Schools are now teaching young people how to donate and save lives
All secondary school children in England are now being taught how to save lives through donation. Teaching about blood, organ and stem cell donation is now part of the national curriculum for the first time.
As pupils head back to school, learning about donation will be part of their lessons this academic year. It is hoped young people will consider becoming donors and drive donation conversations at home, to help patients relying on life-saving gifts.
NHS Blood and Transplant (NHSBT) needs to collect around 1.4 million blood donations a year in England to help hospital patients of all ages.
Thousands of people are waiting for an organ transplant in the UK, including hundreds of children.
Stem cells can be used to treat a wide range of blood cancers and disorders and more than 400 UK patients a year, including children, can’t have this potentially life-saving treatment because they lack a suitable donor.
Alex Cullen, Head of Marketing at NHSBT, says: “We’re delighted that donation is now part of the national curriculum, young people can make such a difference, by donating but also by talking to their family and friends about donation and encouraging others to become lifesavers.
“We see considering the types of donation as a rite of passage to becoming an adult, these lessons will allow pupils to discuss donation and empower them to make their own informed decision.
“If young people support donation after learning about it, we know they can be hugely influential and can help advocate for us and ultimately help us save more lives.
“We’re excited to be working with teachers to educate 11 to 16 year-olds about donation and would encourage teachers to check out our free resources to help them with these lessons.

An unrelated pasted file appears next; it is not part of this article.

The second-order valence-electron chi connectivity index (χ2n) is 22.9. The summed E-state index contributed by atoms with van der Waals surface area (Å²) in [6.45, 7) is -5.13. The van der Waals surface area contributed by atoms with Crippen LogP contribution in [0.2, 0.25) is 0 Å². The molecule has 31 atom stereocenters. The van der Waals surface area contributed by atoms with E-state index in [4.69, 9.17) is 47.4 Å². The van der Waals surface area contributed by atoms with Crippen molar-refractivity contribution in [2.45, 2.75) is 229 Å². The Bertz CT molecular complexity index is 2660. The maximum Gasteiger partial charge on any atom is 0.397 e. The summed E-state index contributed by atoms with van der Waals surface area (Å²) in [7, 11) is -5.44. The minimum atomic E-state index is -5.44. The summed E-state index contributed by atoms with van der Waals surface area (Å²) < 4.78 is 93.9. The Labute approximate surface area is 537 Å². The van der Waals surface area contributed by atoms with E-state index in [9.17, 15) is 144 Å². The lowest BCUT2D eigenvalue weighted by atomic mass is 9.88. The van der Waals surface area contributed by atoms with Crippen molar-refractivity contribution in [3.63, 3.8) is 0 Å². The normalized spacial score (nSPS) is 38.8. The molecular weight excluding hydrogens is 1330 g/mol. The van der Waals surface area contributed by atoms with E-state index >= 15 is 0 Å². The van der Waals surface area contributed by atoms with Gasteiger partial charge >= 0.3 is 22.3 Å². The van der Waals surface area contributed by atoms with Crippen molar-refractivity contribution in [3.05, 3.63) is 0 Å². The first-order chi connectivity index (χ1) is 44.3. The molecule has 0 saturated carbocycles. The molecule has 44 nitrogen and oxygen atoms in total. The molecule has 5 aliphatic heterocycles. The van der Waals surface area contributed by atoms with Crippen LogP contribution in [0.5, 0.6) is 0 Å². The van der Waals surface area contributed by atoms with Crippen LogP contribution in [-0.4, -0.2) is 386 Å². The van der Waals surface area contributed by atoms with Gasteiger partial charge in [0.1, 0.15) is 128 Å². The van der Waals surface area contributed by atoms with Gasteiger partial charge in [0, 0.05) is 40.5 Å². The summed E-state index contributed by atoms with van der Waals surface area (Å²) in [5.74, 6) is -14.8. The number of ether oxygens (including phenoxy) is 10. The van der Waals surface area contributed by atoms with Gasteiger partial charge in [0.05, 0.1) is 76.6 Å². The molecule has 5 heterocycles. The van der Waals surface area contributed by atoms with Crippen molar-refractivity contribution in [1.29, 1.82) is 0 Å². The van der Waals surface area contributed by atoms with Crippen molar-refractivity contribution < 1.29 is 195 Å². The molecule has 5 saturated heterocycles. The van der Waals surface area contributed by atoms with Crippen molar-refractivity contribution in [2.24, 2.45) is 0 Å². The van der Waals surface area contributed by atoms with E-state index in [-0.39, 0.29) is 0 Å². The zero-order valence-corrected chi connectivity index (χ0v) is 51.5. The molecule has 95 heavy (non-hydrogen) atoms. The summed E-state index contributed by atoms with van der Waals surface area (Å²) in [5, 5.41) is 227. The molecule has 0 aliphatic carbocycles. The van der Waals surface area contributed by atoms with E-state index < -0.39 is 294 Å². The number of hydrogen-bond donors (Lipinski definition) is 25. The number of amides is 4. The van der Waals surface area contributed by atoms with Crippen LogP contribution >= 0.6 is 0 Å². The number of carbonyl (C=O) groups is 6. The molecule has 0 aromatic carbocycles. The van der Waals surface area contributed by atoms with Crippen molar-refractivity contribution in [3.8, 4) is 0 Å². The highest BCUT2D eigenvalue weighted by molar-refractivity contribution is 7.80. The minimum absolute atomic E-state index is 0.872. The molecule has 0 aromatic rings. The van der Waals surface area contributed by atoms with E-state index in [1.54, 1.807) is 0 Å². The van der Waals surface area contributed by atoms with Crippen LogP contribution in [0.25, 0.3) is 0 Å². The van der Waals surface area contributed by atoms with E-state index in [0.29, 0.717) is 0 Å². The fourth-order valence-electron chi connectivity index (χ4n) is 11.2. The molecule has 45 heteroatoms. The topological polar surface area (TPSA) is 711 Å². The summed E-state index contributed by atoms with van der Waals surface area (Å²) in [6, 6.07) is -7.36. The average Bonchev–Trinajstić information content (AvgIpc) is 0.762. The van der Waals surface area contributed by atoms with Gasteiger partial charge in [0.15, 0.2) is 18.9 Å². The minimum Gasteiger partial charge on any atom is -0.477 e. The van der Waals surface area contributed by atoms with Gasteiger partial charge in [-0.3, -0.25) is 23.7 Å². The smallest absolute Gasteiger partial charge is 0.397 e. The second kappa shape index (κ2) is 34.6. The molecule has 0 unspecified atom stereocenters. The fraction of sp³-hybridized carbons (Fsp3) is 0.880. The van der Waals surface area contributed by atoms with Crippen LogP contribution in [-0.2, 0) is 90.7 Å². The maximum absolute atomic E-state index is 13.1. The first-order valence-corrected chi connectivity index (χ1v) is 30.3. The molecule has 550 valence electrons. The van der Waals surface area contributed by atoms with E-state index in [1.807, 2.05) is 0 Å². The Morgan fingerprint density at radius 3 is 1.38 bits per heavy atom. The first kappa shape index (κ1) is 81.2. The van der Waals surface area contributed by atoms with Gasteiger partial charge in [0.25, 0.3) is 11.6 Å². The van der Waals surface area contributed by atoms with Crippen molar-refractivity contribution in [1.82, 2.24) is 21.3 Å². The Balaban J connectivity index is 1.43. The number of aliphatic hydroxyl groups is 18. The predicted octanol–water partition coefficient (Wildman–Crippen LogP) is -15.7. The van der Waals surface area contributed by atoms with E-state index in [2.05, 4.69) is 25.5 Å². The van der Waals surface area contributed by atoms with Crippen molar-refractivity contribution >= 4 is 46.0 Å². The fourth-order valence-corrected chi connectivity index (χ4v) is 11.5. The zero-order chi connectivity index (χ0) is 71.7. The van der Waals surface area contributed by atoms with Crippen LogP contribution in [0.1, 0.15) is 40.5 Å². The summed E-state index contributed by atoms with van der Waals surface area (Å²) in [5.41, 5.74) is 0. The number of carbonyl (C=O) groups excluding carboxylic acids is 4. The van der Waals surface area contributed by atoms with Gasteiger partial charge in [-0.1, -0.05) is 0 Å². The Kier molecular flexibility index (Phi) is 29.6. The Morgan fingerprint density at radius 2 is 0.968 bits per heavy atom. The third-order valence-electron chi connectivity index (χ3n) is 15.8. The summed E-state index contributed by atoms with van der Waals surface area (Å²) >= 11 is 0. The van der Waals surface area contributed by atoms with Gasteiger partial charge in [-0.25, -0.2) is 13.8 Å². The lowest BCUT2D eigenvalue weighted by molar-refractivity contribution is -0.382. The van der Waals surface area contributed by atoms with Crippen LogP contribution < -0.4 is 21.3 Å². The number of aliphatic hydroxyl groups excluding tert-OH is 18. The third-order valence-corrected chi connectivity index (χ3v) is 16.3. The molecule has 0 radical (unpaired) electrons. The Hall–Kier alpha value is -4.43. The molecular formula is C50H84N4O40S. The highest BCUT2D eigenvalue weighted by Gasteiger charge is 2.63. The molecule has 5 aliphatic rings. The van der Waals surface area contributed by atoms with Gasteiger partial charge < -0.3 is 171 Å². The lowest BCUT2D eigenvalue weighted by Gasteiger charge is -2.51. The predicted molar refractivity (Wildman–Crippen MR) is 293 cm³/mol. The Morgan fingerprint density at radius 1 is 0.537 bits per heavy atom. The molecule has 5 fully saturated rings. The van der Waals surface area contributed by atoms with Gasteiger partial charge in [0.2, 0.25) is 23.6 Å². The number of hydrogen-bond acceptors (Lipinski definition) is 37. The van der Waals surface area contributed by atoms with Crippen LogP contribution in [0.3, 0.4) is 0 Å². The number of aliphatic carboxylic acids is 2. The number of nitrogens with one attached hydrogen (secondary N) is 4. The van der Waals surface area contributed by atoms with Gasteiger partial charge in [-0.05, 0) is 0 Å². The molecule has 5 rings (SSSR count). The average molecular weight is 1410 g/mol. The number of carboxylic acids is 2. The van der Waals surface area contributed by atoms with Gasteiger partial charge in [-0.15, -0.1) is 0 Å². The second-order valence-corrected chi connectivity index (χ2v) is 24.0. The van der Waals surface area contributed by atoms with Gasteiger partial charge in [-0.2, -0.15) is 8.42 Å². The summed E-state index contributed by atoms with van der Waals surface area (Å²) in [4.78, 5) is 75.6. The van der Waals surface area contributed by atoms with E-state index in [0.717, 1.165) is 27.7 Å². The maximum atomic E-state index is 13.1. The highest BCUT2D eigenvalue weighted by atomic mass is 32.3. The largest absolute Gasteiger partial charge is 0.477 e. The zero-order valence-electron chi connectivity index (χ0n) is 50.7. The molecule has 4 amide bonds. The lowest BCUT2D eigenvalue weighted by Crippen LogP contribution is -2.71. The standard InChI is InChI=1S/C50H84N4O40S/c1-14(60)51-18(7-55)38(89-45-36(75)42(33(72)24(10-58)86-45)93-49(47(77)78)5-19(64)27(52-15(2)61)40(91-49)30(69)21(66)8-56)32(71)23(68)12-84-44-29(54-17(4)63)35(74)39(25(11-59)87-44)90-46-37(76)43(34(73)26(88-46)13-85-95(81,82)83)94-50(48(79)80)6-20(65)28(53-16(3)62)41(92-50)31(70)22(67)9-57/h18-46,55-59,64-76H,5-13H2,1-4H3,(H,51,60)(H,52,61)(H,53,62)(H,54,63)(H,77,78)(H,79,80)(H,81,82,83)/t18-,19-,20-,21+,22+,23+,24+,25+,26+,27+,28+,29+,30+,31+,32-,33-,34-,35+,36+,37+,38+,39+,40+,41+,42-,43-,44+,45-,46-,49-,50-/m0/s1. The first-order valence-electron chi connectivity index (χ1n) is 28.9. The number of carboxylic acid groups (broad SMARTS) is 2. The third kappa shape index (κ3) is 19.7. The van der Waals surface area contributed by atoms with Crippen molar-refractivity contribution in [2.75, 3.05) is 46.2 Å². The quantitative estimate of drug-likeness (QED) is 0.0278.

“We know young people can save lives too but also inspire others around to think about the gifts they can give.”
You can become a blood donor and stem cell donor via NHSBT at the age of 17, if you meet certain criteria (1).
Anyone can share their organ donation wishes with their family at any time and join the NHS Organ Donor Register at any age. It is important to tell your family whatever your organ donation decision is, so that they can support it.
Free resources to help teachers educate secondary school students about the different kinds of donation and the difference they make, are available now online.
They are Personal, Social, Health and Economic (PSHE) education Association Quality Assured Resources (2) and have been developed by NHSBT in collaboration with the blood cancer charity Anthony Nolan and with the support of practising teachers.
Terence Lovell, Chief Engagement and Marketing Officer at Anthony Nolan, said: “Every day, our schools and universities programmes make young people aware of their lifesaving potential and encourage them to make an informed choice about joining the stem cell donor register.
“We are delighted to have collaborated with NHS Blood and Transplant to produce these teaching resources, which will provide young people with an introduction to altruistic donation and enable them to start important conversations with their families and friends.
“Without incredible young donors, Anthony Nolan simply couldn’t keep saving lives.”
The resources can be used on their own or combined and include lots of notes so teacher preparation is minimal.
There are optional extra activities and schools can request a speaker, many of whom have personal connections to donation, to present at a school assembly (see the assembly section of the resource pages).
The new free lessons compliment those already available and there is a range of additional free resources and initiatives developed by NHSBT’s charity partners to educate five to 18-year-olds about blood, stem cell and organ donation.
NHSBT would like to thank all those who have helped with the education resources, especially Anthony Nolan, Team Margot, Asset, EVERFI (EdComs), the PSHE Association and the Department for Education.
Find out more about organ donation and how to register your decision. Whatever you decide, please remember to tell your loved ones your decision.
To find out more about becoming a blood donor visit our Give Blood website.
- Find out more about who can give blood
- The PSHE lessons and guidance document have received the PSHE Association Quality Assured Resources mark, this does not include the science lesson.